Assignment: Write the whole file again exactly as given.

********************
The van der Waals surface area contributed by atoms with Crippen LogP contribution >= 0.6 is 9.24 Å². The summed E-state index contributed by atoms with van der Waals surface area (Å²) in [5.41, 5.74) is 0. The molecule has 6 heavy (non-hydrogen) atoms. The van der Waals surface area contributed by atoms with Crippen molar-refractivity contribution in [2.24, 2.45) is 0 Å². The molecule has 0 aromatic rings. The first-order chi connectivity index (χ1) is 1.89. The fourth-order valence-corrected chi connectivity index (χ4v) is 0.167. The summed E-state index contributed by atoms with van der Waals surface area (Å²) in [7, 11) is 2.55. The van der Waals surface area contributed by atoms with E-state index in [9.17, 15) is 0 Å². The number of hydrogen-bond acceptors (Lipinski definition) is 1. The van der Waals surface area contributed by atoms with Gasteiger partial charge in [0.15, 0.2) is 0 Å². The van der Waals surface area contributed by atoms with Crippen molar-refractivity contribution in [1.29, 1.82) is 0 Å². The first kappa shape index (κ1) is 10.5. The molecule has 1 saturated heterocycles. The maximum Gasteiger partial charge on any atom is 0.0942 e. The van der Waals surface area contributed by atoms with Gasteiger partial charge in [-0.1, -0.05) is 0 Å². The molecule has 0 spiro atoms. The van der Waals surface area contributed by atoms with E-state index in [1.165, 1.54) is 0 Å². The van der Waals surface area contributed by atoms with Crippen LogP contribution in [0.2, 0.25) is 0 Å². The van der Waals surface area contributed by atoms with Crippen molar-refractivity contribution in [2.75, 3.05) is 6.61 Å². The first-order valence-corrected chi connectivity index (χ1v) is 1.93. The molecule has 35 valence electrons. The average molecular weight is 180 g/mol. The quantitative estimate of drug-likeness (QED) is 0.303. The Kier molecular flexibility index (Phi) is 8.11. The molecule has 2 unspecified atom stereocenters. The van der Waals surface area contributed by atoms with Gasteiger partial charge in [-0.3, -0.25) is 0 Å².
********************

The van der Waals surface area contributed by atoms with Crippen LogP contribution >= 0.6 is 9.24 Å². The summed E-state index contributed by atoms with van der Waals surface area (Å²) in [5.41, 5.74) is 0. The molecule has 6 heavy (non-hydrogen) atoms. The van der Waals surface area contributed by atoms with Crippen molar-refractivity contribution in [2.24, 2.45) is 0 Å². The molecule has 0 aromatic rings. The first-order chi connectivity index (χ1) is 1.89. The fourth-order valence-corrected chi connectivity index (χ4v) is 0.167. The summed E-state index contributed by atoms with van der Waals surface area (Å²) in [7, 11) is 2.55. The van der Waals surface area contributed by atoms with E-state index in [9.17, 15) is 0 Å². The number of hydrogen-bond acceptors (Lipinski definition) is 1. The van der Waals surface area contributed by atoms with Gasteiger partial charge in [0.15, 0.2) is 0 Å². The van der Waals surface area contributed by atoms with Crippen molar-refractivity contribution in [1.29, 1.82) is 0 Å². The first kappa shape index (κ1) is 10.5. The molecule has 1 saturated heterocycles. The maximum Gasteiger partial charge on any atom is 0.0942 e. The van der Waals surface area contributed by atoms with Gasteiger partial charge in [-0.1, -0.05) is 0 Å². The molecule has 0 spiro atoms. The van der Waals surface area contributed by atoms with E-state index in [1.165, 1.54) is 0 Å². The van der Waals surface area contributed by atoms with Crippen LogP contribution in [0.2, 0.25) is 0 Å². The van der Waals surface area contributed by atoms with Crippen molar-refractivity contribution in [2.75, 3.05) is 6.61 Å². The first-order valence-corrected chi connectivity index (χ1v) is 1.93. The molecule has 35 valence electrons. The average molecular weight is 180 g/mol. The quantitative estimate of drug-likeness (QED) is 0.303. The Kier molecular flexibility index (Phi) is 8.11. The molecule has 2 unspecified atom stereocenters. The van der Waals surface area contributed by atoms with Gasteiger partial charge in [-0.3, -0.25) is 0 Å².